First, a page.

Black-and-white headshot of Mary McLeod Bethune wearing a black lace shirt and pearl necklace

Resilient Women’s History Month 2021


March is Women’s History Month – a month dedicated to highlighting and celebrating women’s contributions in United States history. Women*, including transgender women, have been advocating for and bringing about social justice change for centuries. Women continue to effect profound change on our society, particularly during this challenging time of a pandemic, social and political unrest, and economic uncertainty. Throughout history, women, especially those with intersectional marginalized identities, have demonstrated incredible resilience as they confront adversity and systemic barriers to equity and belonging.

So this month, we dedicate our newsletter to celebrating all people who identify as women. We recognize and honor their struggles and triumphs.

Throughout Women’s History Month and the rest of the year, stories of everyday, powerful, resilient women and their contributions are often overlooked. As a result, many of these stories remain unknown by many Americans. Over the next few months, we want to highlight some resilient women from history and our present-day community who inspire us to change the world.

Resilient Women We Admire

Mary McLeod BethuneMary McLeod Bethune (1875-1955) spent her life as an educator, civil, and women’s rights leader. In 1904, Bethune established the Daytona Literary and Industrial Training School for Negro Girls. Today, the school is Bethune-Cookman University, making Bethune the first woman to found a historically Black college or university. Later she became president of the National Association of Colored Women’s Clubs and founded the National Council of Negro Women. In 1936, Bethune was the first African American woman to lead a federal agency when she served as director of Negro Affairs of the National Youth Administration during Franklin Roosevelt’s presidency.

Patsy Takemoto Mink (1927 – 2002), a Congressional representative for Hawaii, was the first woman of color elected to theUnited States House of Representatives and the first Asian-American Congresswoman. She co-authored Title IX, the law which prohibits sex-based discrimination in education, and in 1974 Mink helped pass the Women’s Educational Equity Act. After Mink’s death, Title IX was renamed the Patsy T. Mink Equal Opportunity in Education Act. In 2014, she was awarded the Presidential Medal of Freedom by President Barack Obama.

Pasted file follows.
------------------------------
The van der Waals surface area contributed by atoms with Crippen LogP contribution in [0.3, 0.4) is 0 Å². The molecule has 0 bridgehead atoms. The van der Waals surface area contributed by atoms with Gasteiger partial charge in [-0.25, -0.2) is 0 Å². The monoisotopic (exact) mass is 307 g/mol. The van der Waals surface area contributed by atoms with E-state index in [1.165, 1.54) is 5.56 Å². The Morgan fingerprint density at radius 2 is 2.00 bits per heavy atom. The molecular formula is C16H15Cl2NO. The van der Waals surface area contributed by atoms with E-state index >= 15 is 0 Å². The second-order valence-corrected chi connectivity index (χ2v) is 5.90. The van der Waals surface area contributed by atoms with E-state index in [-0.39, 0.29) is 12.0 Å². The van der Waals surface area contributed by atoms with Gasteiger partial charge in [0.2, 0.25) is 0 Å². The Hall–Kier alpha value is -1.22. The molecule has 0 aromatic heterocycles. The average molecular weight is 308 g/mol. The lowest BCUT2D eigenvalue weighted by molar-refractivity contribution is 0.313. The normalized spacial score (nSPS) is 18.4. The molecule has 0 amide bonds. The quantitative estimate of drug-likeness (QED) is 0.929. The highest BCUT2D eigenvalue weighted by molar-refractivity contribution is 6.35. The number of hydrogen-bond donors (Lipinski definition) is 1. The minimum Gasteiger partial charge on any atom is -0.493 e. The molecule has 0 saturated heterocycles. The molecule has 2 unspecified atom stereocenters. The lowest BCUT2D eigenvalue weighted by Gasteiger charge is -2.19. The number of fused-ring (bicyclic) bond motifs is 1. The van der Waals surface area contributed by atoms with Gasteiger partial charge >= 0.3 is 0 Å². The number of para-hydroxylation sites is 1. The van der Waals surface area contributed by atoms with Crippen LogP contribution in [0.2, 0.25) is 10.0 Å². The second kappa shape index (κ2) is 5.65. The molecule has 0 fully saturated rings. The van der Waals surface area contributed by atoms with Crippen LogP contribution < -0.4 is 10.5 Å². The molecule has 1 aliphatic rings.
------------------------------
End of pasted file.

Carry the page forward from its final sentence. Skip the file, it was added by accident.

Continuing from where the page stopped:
Wilma Mankiller (1945-2010) was a lifelong activist and the first woman to be Principal Chief of the Cherokee Nation. Before Mankiller was Principal Chief, she returned to her native Oklahoma and organized community self-help projects. During her time as Principal Chief, Mankiller focused on improving health care, education, and occupational development. In 1998, Mankiller received the Presidential Medal of Freedom by President Bill Clinton.

Sylvia Rivera (1951-2002) was a Venezuelan-Puerto Rican transgender civil rights activist. All her life, Rivera advocated for the inclusion of transgender people in the larger gay rights movement. In 1970, Rivera co-founded the Street Transvestite Action Revolutionaries (STAR), the first LGBTQ+ youth shelter, alongside trans activist Marsha P. Johnson. The Sylvia Rivera Law Project continues to support and advocate for the LGBTQ+ community in Rivera’s memory.

Jovita Idár (1885-1946) was a journalist, teacher, and civil rights activist. In 1911, Idár founded and became president of La Liga Femenil Mexicanista (League of Mexican Women). This was the first Mexican-American women’s civil rights organization. Throughout her life, Idár wrote and promoted equal rights for Mexican-Americans and women.

*We recognize the limitations of our gendered language and labels to fully represent the female and woman experience across all gender identities and expressions. Our intention by using “woman/women” is to include all people who identify as women, regardless of their sex assigned at birth, gender roles, and/or gender expression. We are continuing to deepen our understanding of how language evolves and how we use language to communicate the full range of humanity.


Photo credits

  • Mary McLeod Bethune: Scurlock Studio Records, Archives Center, NMAH, Smithsonian Institution
  • Patsy Takemoto Mink: National Women’s History Museum
  • Wilma Mankiller: National Women’s Hall of Fame
  • Sylvia Rivera: Val Shaff
  • Jovita Idár: National Women’s History Museum

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